A recent article on Web site Slate.com suggested that consumers ignore expiration dates on labels and use their own sense to determine food’s freshness. It so happens an appellate court took up such issues over a year ago, and, for a change, handed FDA it’s, um, defeat. It’s not every day you see a court decision finding that you can change something on a food label after it’s in commerce and not end up with an illegal, misbranded food, but it happened once last March.
The federal appellate court in Chicago threw out the conviction of a re-seller of bottled salad dressing for having misbranded the bottles, which he had bought and then resold, for having extended the “best when purchased by” dates on the bottles. US v. Farinella, 08-1839, US Court of Appeals for the Seventh Circuit.
FDA produced no evidence that the law contained any prohibition against changing such dates, so the defendant hadn’t violated any specific prohibition, and no evidence that the food product was unwholesome or even unpalatable, so he hadn’t marketed an actually adulterated food. And there was no evidence about what consumers’ understanding was of these label terms, so there wasn’t evidence that the statements were misleading.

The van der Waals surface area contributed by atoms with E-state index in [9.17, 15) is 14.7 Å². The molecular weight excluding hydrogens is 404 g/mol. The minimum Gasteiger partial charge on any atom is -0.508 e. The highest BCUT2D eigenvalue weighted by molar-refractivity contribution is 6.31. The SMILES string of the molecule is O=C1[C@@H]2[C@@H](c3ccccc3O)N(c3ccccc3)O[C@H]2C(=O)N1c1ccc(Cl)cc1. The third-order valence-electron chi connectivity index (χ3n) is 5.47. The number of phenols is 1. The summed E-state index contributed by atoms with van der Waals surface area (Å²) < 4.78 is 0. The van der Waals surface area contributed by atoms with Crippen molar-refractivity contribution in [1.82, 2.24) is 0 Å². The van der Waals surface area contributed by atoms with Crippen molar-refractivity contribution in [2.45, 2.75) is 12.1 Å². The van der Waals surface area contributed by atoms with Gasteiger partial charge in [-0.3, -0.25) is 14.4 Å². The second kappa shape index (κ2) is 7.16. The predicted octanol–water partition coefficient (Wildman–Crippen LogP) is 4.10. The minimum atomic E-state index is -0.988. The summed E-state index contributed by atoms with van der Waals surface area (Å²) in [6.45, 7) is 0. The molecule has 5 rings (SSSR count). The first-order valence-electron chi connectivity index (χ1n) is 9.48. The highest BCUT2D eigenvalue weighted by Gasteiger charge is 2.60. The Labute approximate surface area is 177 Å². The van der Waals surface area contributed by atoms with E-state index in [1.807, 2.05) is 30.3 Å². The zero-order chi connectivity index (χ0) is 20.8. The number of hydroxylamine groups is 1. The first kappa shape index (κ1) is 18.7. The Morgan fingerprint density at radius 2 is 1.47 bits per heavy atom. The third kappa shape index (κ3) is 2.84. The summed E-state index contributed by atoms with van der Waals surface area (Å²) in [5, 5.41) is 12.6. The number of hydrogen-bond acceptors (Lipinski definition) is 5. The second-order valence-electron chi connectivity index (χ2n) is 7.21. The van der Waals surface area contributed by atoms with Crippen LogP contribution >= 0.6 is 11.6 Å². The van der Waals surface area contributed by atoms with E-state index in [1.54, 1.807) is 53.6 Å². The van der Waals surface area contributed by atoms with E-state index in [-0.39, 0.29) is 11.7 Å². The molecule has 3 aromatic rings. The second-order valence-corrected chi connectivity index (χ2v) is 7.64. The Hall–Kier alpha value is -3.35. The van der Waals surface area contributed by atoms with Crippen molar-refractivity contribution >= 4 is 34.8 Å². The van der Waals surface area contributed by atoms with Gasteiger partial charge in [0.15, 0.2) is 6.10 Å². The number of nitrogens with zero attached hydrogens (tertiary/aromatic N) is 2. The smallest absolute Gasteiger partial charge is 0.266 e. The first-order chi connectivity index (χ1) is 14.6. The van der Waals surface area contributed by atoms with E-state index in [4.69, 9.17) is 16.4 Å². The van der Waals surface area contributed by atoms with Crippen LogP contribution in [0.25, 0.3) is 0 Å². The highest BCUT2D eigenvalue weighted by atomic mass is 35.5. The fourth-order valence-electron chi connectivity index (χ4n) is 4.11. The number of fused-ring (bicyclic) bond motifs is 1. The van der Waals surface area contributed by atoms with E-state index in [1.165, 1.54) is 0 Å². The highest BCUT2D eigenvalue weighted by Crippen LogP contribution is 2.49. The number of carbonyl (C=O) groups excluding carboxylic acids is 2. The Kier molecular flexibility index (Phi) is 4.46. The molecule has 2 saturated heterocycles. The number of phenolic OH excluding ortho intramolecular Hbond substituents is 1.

At one point the court said the dressing was “shelf stable,” so it “has no expiration date,” which perhaps overstates the matter, though it later more precisely noted that the bottled dressings could be expected to be “edible a decade or more after it is manufactured,” i.e., years after even the extended “best when purchased by” dates the defendant had put on the bottles.
The court observed that, “The parties have found no previous case, either criminal or civil, and no administrative proceeding, in which alteration of the ‘best when purchased by’ date was challenged as unlawful.” Changing such dates, as such, is not a violation of the federal Food, Drug and Cosmetic Act, said the court.
The court’ s opinion was especially scathing in criticizing the FDA attorney at trial, who the court said had improperly and inaccurately referred to the product involved as a threat to consumer safety, and as “nasty, expired salad dressing,” which it quite simply was not.
If it had been, marketing it would have been a violation. But the defendant was accused of crimes for having changed the labels, which was not, in a nutshell, a crime.